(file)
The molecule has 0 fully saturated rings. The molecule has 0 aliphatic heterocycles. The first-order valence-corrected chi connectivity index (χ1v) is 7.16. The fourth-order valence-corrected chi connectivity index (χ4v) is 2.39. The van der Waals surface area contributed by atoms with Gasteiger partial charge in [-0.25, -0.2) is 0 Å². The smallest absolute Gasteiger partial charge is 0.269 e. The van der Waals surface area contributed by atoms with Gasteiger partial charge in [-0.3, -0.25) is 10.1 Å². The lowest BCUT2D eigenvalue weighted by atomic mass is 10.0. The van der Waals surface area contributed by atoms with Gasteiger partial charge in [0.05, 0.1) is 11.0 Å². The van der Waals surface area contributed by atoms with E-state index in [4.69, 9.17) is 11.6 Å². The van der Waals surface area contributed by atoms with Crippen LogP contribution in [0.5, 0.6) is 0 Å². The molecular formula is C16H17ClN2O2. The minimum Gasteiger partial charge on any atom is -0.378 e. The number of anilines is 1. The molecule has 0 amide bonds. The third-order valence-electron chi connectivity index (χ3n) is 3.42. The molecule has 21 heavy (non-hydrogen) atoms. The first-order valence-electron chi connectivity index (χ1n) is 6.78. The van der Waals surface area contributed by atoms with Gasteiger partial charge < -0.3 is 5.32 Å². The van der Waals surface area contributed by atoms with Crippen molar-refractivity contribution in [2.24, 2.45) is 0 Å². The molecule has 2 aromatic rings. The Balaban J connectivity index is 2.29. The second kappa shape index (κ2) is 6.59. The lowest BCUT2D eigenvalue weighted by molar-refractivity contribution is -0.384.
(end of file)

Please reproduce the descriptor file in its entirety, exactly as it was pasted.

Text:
The molecule has 0 fully saturated rings. The molecule has 0 aliphatic heterocycles. The first-order valence-corrected chi connectivity index (χ1v) is 7.16. The fourth-order valence-corrected chi connectivity index (χ4v) is 2.39. The van der Waals surface area contributed by atoms with Gasteiger partial charge in [-0.25, -0.2) is 0 Å². The smallest absolute Gasteiger partial charge is 0.269 e. The van der Waals surface area contributed by atoms with Gasteiger partial charge in [-0.3, -0.25) is 10.1 Å². The lowest BCUT2D eigenvalue weighted by atomic mass is 10.0. The van der Waals surface area contributed by atoms with Gasteiger partial charge in [0.05, 0.1) is 11.0 Å². The van der Waals surface area contributed by atoms with E-state index in [4.69, 9.17) is 11.6 Å². The van der Waals surface area contributed by atoms with Crippen LogP contribution in [0.5, 0.6) is 0 Å². The molecular formula is C16H17ClN2O2. The minimum Gasteiger partial charge on any atom is -0.378 e. The number of anilines is 1. The molecule has 0 amide bonds. The third-order valence-electron chi connectivity index (χ3n) is 3.42. The molecule has 21 heavy (non-hydrogen) atoms. The first-order valence-electron chi connectivity index (χ1n) is 6.78. The van der Waals surface area contributed by atoms with Gasteiger partial charge < -0.3 is 5.32 Å². The van der Waals surface area contributed by atoms with Crippen molar-refractivity contribution in [2.24, 2.45) is 0 Å². The molecule has 2 aromatic rings. The Balaban J connectivity index is 2.29. The second kappa shape index (κ2) is 6.59. The lowest BCUT2D eigenvalue weighted by molar-refractivity contribution is -0.384.